With the approaching Autumn, I begin to think about making “root medicine”. The flurry of summer activity is beginning to wind down, the kids are back to school and I start thinking about the coming seasons. I’m pulling “in” a bit and so are the plants. If you stop to think about a plant’s life it becomes evident that this is the perfect time of year to harvest roots. After the rush of putting on stem and leaf in the Spring – think lettuce, spinach, & asparagus -and fruit and/or seeds in the summer, when we collect those gifts, a plant begins to pull its energy back into the Earth in preparation for the coming winter, concentrating nutrients and phytochemicals in the roots. It is the perfect time to collect plant roots to make into medicinal concoctions.
The first thing to concern yourself when collecting any wild plants for food or medicine is that you have absolutely correctly identified the plant you’re going to use. There are many good field guides for this purpose. After that, one must decide how to preserve the harvest. The roots can simply be dried for future use in teas or may be made into an alcohol extract. This is my favorite way to preserve medicinal roots. Frankly I don’t weigh the roots and measure the alcohol. I simply wash my roots, cut them up well in a food processor if the roots are soft enough, put them in a glass container and pour some 60 proof vodka or brandy over that. (Roughly about 4 ounces of herb to 8 -10 ounces of alcohol). Leave it for about 4 weeks. Strain if you want to – but it’s not necessary. This mixture will last a VERY long time. You should use it well before it goes bad.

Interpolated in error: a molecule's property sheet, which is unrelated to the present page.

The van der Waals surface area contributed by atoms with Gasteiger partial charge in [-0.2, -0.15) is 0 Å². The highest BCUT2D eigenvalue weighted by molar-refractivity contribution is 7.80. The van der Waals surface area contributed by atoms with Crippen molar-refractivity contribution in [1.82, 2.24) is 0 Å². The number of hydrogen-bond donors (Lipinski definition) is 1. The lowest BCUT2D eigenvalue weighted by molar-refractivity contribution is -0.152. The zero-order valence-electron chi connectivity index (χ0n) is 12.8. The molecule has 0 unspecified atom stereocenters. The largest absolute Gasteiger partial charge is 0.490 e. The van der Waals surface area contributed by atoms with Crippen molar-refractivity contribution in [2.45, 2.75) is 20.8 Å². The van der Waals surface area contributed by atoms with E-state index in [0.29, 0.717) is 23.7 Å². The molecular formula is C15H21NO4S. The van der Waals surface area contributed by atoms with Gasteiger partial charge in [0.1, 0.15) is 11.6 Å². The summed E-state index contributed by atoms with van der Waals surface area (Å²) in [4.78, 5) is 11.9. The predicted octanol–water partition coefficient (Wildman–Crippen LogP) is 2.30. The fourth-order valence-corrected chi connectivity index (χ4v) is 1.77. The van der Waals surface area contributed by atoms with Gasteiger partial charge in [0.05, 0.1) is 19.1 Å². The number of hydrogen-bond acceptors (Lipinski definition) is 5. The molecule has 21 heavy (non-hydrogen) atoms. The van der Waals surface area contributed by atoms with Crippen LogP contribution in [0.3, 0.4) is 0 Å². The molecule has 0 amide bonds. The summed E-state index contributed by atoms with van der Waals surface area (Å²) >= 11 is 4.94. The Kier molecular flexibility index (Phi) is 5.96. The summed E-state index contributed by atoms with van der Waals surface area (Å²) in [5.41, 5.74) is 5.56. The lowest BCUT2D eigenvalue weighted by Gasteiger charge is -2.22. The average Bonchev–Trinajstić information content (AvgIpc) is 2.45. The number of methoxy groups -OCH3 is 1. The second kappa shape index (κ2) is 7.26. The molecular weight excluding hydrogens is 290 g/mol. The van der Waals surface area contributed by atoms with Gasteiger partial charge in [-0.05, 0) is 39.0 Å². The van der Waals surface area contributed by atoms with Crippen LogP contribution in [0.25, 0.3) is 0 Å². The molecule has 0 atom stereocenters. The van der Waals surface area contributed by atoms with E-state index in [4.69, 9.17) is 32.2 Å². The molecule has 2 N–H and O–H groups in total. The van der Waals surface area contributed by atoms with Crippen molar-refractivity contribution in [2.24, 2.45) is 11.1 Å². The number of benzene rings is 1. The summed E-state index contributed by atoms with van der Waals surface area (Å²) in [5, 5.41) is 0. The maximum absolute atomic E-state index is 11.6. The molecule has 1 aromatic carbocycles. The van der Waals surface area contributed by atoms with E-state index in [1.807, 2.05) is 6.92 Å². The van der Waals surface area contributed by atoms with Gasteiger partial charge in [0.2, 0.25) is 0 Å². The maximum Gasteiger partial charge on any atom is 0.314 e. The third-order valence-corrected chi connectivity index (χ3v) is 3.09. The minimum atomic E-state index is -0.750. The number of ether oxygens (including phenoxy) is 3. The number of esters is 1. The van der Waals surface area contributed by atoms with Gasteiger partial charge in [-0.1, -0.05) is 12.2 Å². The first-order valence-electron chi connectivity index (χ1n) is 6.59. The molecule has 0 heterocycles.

In our area of the Black Hills there is an abundance of plants whose roots we can gather and make into medicine. Echinacea is probably the most well known and is sold all over the world, but there are others as well: burdock, yellow dock, dandelion, licorice, oregon grape, low mallow and false solomon seal. When collecting any plants it is also important to be aware of the legality of your actions. In some public areas gathering plants is considered poaching. On private property it goes without saying that one needs permission. Also it is considered unethical (if not illegal) to gather rare or endangered species or to over-gather in a single place. Instead, think of the future (yours and the plants) and gather with gratitude and prayer, if that works for you. You might consider leaving a gift of some type, as many indigenous cultures do. Ask a blessing on your work, bury some seeds to help the plant proliferate. Make gathering a sacred act.